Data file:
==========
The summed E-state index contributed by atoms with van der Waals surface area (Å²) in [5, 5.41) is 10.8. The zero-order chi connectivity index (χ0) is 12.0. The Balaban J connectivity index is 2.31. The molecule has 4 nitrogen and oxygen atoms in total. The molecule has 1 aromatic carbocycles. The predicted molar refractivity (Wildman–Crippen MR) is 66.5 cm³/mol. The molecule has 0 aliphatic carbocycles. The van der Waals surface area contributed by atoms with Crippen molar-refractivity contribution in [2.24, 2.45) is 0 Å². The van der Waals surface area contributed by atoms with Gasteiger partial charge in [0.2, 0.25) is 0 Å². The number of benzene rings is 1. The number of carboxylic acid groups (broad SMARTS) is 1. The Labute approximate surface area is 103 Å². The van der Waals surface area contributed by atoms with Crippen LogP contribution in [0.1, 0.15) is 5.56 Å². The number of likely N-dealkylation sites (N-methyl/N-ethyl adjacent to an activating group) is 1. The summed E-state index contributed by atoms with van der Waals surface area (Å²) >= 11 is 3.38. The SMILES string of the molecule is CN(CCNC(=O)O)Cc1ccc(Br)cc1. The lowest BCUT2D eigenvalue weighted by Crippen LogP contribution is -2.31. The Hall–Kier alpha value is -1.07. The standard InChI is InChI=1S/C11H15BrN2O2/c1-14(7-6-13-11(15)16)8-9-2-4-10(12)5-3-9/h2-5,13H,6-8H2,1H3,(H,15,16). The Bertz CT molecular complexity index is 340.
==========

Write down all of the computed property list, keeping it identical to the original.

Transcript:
The summed E-state index contributed by atoms with van der Waals surface area (Å²) in [5, 5.41) is 10.8. The zero-order chi connectivity index (χ0) is 12.0. The Balaban J connectivity index is 2.31. The molecule has 4 nitrogen and oxygen atoms in total. The molecule has 1 aromatic carbocycles. The predicted molar refractivity (Wildman–Crippen MR) is 66.5 cm³/mol. The molecule has 0 aliphatic carbocycles. The van der Waals surface area contributed by atoms with Crippen molar-refractivity contribution in [2.24, 2.45) is 0 Å². The van der Waals surface area contributed by atoms with Gasteiger partial charge in [0.2, 0.25) is 0 Å². The number of benzene rings is 1. The number of carboxylic acid groups (broad SMARTS) is 1. The Labute approximate surface area is 103 Å². The van der Waals surface area contributed by atoms with Crippen LogP contribution in [0.1, 0.15) is 5.56 Å². The number of likely N-dealkylation sites (N-methyl/N-ethyl adjacent to an activating group) is 1. The summed E-state index contributed by atoms with van der Waals surface area (Å²) >= 11 is 3.38. The SMILES string of the molecule is CN(CCNC(=O)O)Cc1ccc(Br)cc1. The lowest BCUT2D eigenvalue weighted by Crippen LogP contribution is -2.31. The Hall–Kier alpha value is -1.07. The standard InChI is InChI=1S/C11H15BrN2O2/c1-14(7-6-13-11(15)16)8-9-2-4-10(12)5-3-9/h2-5,13H,6-8H2,1H3,(H,15,16). The Bertz CT molecular complexity index is 340.